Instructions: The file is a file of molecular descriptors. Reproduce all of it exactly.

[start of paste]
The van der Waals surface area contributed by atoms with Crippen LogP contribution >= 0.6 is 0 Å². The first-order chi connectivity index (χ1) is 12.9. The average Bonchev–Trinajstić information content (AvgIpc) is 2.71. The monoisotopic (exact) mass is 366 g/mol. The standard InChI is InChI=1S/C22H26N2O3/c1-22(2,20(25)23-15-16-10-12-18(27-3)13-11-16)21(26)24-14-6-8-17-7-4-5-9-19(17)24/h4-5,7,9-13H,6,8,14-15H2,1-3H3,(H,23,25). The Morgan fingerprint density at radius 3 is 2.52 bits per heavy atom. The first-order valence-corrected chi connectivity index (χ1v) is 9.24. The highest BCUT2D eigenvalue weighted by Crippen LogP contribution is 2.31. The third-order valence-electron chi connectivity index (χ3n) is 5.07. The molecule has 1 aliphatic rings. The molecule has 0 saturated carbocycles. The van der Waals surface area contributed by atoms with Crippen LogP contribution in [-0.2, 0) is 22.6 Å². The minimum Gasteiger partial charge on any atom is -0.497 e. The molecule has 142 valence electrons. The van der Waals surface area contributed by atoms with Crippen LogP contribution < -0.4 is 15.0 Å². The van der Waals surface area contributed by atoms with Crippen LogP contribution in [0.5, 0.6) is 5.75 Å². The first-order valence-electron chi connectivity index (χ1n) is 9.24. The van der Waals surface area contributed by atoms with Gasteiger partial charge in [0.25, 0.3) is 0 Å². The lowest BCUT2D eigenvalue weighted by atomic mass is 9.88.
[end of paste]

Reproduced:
The van der Waals surface area contributed by atoms with Crippen LogP contribution >= 0.6 is 0 Å². The first-order chi connectivity index (χ1) is 12.9. The average Bonchev–Trinajstić information content (AvgIpc) is 2.71. The monoisotopic (exact) mass is 366 g/mol. The standard InChI is InChI=1S/C22H26N2O3/c1-22(2,20(25)23-15-16-10-12-18(27-3)13-11-16)21(26)24-14-6-8-17-7-4-5-9-19(17)24/h4-5,7,9-13H,6,8,14-15H2,1-3H3,(H,23,25). The Morgan fingerprint density at radius 3 is 2.52 bits per heavy atom. The first-order valence-corrected chi connectivity index (χ1v) is 9.24. The highest BCUT2D eigenvalue weighted by Crippen LogP contribution is 2.31. The third-order valence-electron chi connectivity index (χ3n) is 5.07. The molecule has 1 aliphatic rings. The molecule has 0 saturated carbocycles. The van der Waals surface area contributed by atoms with Crippen LogP contribution in [-0.2, 0) is 22.6 Å². The minimum Gasteiger partial charge on any atom is -0.497 e. The molecule has 142 valence electrons. The van der Waals surface area contributed by atoms with Crippen LogP contribution < -0.4 is 15.0 Å². The van der Waals surface area contributed by atoms with Crippen LogP contribution in [0.5, 0.6) is 5.75 Å². The first-order valence-electron chi connectivity index (χ1n) is 9.24. The van der Waals surface area contributed by atoms with Gasteiger partial charge in [0.25, 0.3) is 0 Å². The lowest BCUT2D eigenvalue weighted by atomic mass is 9.88.